Leigh was sexually abused as a child and raped as an adult, and turned to transition to cope, a decision which she now regrets but is too far along in the process to physically undo. “I hated my female body because I was brutalized, basically,” she admits. “Yes, I was always gender nonconforming, but if I had never undergone sexual abuse it’s possible that I never would have transitioned… We can’t forget that trauma sometimes leads to gender dysphoria.” Instead of receiving proper psychological treatment, gender dysphoria is often used as a marker of “being trans”—as if it were not a cry for help but an identity; not a rite of passage that took a wrong turn, but a calling; not a result of abuse and shame, but a stage of civil rights.
As more women and girls desist and detransition, they are telling us what drew them toward this ideology, and it has little to do with self-expression and fulfillment, and everything to do with suffering as a female. Women’s bodies are becoming the scapegoat for our culture’s many problems: as long as they participate in these medically assisted self-harming behaviors, we as a society don’t have to change our sexual mores to protect them.
Girls are in desperate need of help to navigate this biological transition—not from female to male, but from girl to woman, from child to adult. They need a vision of female sexual maturity and purpose that looks nothing like Fifty Shades of Grey, casual hookups, situationships, OnlyFans, and porn. Without something good and beautiful before you to blossom into, opting out en masse seems like the safest move. What has become known as “rapid onset gender dysphoria,” or sometimes social contagion, are ways of describing what teen girls do when the ship of their future womanhood is sinking into a pornographic sea: they crowd together into lifeboats labeled “non-binary” or “demisexual” (or anything other than “woman”) and hope for the best.
From Lesbian Devil to Straight Man Saint
While some girls and women transition to escape trauma and sexual objectification, some transition because they don’t conform to what the wider world thinks women should be. Annika Mongan transitioned because “I wanted to be the kind of man I wanted to love.” Not finding him out in the world, she tried to create him by inscribing him into her own flesh. She finally found her footing by accepting her gender nonconformity: she was a biological woman with personality traits that are statistically more likely to show up in men, and that’s just fine. She stopped questioning her body, and began to question stereotypes of how women “ought to be.”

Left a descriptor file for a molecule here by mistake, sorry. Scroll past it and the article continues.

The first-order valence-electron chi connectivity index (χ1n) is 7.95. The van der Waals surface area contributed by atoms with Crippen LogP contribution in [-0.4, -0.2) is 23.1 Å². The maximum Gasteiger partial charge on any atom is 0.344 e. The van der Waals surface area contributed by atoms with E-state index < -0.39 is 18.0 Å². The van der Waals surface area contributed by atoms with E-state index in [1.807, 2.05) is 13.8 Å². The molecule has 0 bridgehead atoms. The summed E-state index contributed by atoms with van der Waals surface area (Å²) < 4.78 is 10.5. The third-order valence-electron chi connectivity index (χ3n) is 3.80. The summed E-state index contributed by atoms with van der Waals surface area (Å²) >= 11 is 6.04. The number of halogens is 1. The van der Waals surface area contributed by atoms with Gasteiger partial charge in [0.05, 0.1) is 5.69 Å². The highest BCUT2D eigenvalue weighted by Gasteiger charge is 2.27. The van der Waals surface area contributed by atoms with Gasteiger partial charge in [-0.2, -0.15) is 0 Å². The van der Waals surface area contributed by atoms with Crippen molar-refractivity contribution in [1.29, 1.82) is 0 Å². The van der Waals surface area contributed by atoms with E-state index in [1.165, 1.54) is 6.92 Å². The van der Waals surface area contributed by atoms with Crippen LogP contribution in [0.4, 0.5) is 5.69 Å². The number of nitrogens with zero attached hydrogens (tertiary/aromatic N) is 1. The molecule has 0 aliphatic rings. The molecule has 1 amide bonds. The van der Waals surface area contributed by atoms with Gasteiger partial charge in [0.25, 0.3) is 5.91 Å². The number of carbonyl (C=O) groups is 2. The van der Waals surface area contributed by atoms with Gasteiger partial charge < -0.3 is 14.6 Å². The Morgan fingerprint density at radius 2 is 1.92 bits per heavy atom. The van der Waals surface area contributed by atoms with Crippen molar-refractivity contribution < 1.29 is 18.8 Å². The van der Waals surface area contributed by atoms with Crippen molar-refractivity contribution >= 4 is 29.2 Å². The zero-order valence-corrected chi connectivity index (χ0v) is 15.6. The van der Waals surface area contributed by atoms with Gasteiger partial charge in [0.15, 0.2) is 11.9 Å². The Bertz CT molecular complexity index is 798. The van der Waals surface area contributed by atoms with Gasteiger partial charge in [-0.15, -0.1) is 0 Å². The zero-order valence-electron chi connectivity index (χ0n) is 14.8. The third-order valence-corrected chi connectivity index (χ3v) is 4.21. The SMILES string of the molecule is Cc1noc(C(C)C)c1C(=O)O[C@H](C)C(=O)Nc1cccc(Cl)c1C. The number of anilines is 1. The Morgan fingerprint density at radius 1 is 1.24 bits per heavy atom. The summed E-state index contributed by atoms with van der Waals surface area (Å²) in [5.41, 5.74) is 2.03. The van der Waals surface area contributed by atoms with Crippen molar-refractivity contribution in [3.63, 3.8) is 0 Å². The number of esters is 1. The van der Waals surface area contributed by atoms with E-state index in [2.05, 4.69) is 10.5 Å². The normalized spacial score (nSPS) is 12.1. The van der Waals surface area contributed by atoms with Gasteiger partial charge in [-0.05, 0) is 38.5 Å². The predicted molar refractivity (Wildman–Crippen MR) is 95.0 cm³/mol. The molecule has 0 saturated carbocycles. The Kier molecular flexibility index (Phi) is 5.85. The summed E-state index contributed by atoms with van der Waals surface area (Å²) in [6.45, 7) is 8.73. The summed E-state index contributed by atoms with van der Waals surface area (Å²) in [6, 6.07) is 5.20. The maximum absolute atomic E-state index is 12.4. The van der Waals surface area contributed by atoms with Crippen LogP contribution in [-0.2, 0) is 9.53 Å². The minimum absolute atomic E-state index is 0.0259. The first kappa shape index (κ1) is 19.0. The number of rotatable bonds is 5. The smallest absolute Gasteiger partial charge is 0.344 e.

There are others whose flight from being female comes out of a deep-seated discomfort with unchanging same-sex attraction. Some sense that they will be more accepted by family and society if they transition to being men. This was the case for Scott Newgent, who describes the switch from “Lesbian Devil” to “Straight Man Saint,” a decision undertaken to appease the conservative Catholic family of Newgent’s partner.
Aaron Kimberly was a butch lesbian with an intersex medical condition who transitioned as “a way of being myself” without causing others social awkwardness. While happier after transitioning, Kimberly notes that transition “places a big, heavy medical and psychological burden on us in order to soothe other people’s anxiety about gender nonconformity.” Kimberly, who lives and looks like a male but still accepts the reality of biology, writes:
I’m not happier now because I medically transitioned into my true self.
I’m happier because I don’t get homophobic slurs screamed at me out of passing cars, like I did as a butch woman.
I’m happier because I fit better into a homophobic family.
The more accepting we can be of women who “show up like men” in terms of temperament, the less pressure they will feel to harm and drug their bodies to avoid social rejection and put others at ease by “passing.” There’s a whole genre of womanhood (masculine women) that is being erased as transition becomes an increasingly viable “solution” to the “problem” of what to do with women who don’t fit stereotypes. Far from being progressive, “gender-affirming care” is both homophobic and sexist: it reinforces the rigidity of gender roles instead of allowing us breathing room.
Barbie and Ken or Saint Joan and Saint Francis?
Jordan Peterson says sharply in his WIAW? conversation with Matt Walsh, “There are masculine girls. There are feminine boys. What are we going to do about that? Carve them up?” Rejecting the body is one temptation, but another is more likely to lure Christians: rejecting gender nonconformity itself as shameful or sinful. What are we going to do about feminine boys and masculine girls? Ideally, love them as they are, and help them find ways to give and receive love that align with orthodox Christian teaching on sexual behavior.
Gender nonconformity is compatible with Christianity and its traditional sexual ethic. We actually have a history of making room for the exceptional and the surprising, though you wouldn’t think so if you only looked at American evangelicalism since the ’80s, the failed experiment of gay conversion therapy, and the creation of “biblical manhood and womanhood.”
Dr. Abigail Favale, author of The Genesis of Gender, says that we need positive and “roomy” articulations of manhood and womanhood that aren’t “cookie-cutter Barbie-Ken garbage.” She believes that narrow-minded traditionalists and postmodern genderists are making the same mistake: defining “Man” and “Woman” through caricatures, and judging real people by this fantasy standard. She writes: